"The business community and providers have come out against it, so I don't see a big constituency supporting it yet," said Ms. Bergner.

In Pennsylvania, Gov. Ed Rendell's health care initiative, H.B. 700, was introduced in March and referred to a House committee, where it has languished since then.

The bill would require Pennsylvania employers that do not offer health insurance to their employees who work 30 or more hours per week to pay a tax equal to 3% of payroll to a fund that would provide the coverage. The measure provides financial assistance to small employers with two to 50 full-time employees whose average wage is below $40,000 annually. The plan also calls for reforms to make coverage more affordable and eliminating waiting periods and pre-existing condition exclusions.

Most state residents would be mandated to buy health insurance or face financial penalties.

But many doubt Pennsylvania will enact comprehensive reforms this year.

"It's going to be a long road to passage," Mr. Wojcik said.

In California, even though Gov. Arnold Schwarzenegger's proposal—which includes both an employer and individual mandate—has yet to be introduced in the Legislature, it already has competition from two similar measures put on the table by leading Democratic lawmakers.

A.B. 8, introduced by Assembly Speaker Fabian Nunez, D-Los Angeles, would require employers with two or more employees to provide health care coverage and mandate that employees take the coverage. By comparison, S.B. 48, introduced by Senate President Pro Tem Don Perata, D-East Bay, would require employers to provide coverage or pay to cover the uninsured. S.B. 48 contains no individual mandate.

Both California bills would require employers to spend at least 7.5% of payroll on health care for employees or pay that amount to a state purchasing pool, the Connector. S.B. 48 would require Connector enrollees to pay up to 5% of their household income for the coverage.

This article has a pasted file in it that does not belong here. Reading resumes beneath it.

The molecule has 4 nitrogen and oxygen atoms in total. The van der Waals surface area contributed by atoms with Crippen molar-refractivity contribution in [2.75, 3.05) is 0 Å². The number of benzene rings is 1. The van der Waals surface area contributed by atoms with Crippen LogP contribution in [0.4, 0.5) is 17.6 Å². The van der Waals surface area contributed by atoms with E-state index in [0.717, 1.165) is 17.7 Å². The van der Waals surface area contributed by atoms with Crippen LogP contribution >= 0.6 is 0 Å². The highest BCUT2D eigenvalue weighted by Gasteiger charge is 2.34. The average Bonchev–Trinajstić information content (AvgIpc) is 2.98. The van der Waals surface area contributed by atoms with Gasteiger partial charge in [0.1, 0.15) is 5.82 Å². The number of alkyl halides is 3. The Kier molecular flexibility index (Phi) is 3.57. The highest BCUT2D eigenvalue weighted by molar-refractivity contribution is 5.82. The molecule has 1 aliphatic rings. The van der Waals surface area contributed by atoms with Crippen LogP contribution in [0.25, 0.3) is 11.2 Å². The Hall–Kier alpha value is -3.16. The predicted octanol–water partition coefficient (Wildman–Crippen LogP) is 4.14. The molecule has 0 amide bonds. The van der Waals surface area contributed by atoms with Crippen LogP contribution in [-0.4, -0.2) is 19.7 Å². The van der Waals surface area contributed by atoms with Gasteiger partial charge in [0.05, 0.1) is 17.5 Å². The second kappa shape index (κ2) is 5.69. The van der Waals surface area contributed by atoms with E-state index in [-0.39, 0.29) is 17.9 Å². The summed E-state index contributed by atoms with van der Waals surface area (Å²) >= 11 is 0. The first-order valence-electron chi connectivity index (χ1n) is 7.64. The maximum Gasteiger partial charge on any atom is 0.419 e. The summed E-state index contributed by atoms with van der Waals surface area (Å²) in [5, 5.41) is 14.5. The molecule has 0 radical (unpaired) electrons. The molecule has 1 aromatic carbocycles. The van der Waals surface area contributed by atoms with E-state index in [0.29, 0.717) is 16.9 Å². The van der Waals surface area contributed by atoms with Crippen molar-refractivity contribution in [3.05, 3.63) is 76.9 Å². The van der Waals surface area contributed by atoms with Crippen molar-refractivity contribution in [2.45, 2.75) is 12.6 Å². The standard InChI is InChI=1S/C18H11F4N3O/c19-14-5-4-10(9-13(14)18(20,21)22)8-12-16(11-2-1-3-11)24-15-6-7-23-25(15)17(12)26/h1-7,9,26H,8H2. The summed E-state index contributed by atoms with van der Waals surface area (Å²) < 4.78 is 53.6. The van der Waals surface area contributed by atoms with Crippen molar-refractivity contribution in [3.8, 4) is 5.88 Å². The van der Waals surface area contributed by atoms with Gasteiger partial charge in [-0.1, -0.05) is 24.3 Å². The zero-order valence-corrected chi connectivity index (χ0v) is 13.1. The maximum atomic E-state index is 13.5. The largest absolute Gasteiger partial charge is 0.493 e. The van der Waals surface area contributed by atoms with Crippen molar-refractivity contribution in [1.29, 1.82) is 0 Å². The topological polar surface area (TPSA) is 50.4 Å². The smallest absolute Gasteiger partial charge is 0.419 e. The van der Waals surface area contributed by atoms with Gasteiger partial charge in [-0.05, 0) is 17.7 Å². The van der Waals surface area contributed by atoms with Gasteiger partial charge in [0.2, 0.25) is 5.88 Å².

Gov. Schwarzenegger's plan would require employers with 10 or more employees to provide coverage or pay a 4% payroll tax into a pool that would cover uninsured workers, who would be required to enroll in either employer-sponsored or state-sponsored coverage.

Like Illinois, Gov. Schwarzenegger is meeting resistance from employers.

"We do not support employer mandates," said Michael Shaw, legislative director for the California office of the National Federation of Independent Business in Sacramento, which has opposed both A.B. 8 and S.B. 48. Mr. Shaw said the NFIB has not taken an official position on Gov. Schwarzenegger's proposal because it is not yet been introduced.

But Mr. Shaw did say he is concerned that the governor's proposal may come through at the last minute, similar to so-called "play or pay" health insurance that then-Gov. Gray Davis signed in 2003 and voters repealed in 2004. Mr. Shaw speculated that "one reason the governor hasn't allowed his proposal to be introduced is because he doesn't want to give the Legislature enough time to monkey with it."

Waiting also enables the governor's office to say he's working with all constituents to devise a compromise solution, Mr. Shaw said, pointing to a recent news conference featuring the governor and Safeway Inc. Chairman Steve Burd, who is spearheading a coalition of nearly 40 large employers and insurers to promote market-based solutions to resolve the health care crisis.

"It seems that ultimately there are a lot of vehicles to start as negotiating points," Ms. Bergner said.

If the measure were to become law, it is very likely to face a challenge by businesses as being unconstitutional and a violation of ERISA.

"The whole question is whether the proposal is a tax. If it is, it needs two-thirds of each house of the Legislature to pass" under the California Constitution, said J.D. Piro, a consultant with Hewitt Associates Inc. in Norwalk, Conn. "The ERISA issue will be there regardless of whether it's a tax or not."